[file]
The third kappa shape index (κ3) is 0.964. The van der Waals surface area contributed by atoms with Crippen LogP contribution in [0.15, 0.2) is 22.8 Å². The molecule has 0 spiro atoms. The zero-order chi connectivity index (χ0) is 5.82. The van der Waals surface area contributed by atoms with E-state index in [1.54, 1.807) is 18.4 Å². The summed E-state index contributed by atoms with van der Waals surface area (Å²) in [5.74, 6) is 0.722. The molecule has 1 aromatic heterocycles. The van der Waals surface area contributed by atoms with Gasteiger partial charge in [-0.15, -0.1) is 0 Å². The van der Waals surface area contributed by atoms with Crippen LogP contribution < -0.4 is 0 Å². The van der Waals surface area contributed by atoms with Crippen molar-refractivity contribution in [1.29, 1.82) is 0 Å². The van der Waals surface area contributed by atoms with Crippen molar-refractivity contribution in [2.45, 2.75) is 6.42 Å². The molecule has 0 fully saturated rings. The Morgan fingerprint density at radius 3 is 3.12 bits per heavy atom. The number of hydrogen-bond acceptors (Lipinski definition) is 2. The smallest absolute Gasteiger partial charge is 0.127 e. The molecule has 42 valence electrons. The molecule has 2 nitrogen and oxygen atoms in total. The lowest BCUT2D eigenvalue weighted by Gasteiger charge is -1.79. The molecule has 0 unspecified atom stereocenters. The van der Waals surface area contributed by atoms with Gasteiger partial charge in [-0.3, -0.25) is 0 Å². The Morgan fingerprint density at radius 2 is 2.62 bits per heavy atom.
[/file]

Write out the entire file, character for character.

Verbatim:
The third kappa shape index (κ3) is 0.964. The van der Waals surface area contributed by atoms with Crippen LogP contribution in [0.15, 0.2) is 22.8 Å². The molecule has 0 spiro atoms. The zero-order chi connectivity index (χ0) is 5.82. The van der Waals surface area contributed by atoms with E-state index in [1.54, 1.807) is 18.4 Å². The summed E-state index contributed by atoms with van der Waals surface area (Å²) in [5.74, 6) is 0.722. The molecule has 1 aromatic heterocycles. The van der Waals surface area contributed by atoms with Gasteiger partial charge in [-0.15, -0.1) is 0 Å². The van der Waals surface area contributed by atoms with Crippen LogP contribution < -0.4 is 0 Å². The van der Waals surface area contributed by atoms with Crippen molar-refractivity contribution in [1.29, 1.82) is 0 Å². The van der Waals surface area contributed by atoms with Crippen molar-refractivity contribution in [2.45, 2.75) is 6.42 Å². The molecule has 0 fully saturated rings. The Morgan fingerprint density at radius 3 is 3.12 bits per heavy atom. The number of hydrogen-bond acceptors (Lipinski definition) is 2. The smallest absolute Gasteiger partial charge is 0.127 e. The molecule has 42 valence electrons. The molecule has 2 nitrogen and oxygen atoms in total. The lowest BCUT2D eigenvalue weighted by Gasteiger charge is -1.79. The molecule has 0 unspecified atom stereocenters. The van der Waals surface area contributed by atoms with Gasteiger partial charge in [-0.3, -0.25) is 0 Å². The Morgan fingerprint density at radius 2 is 2.62 bits per heavy atom.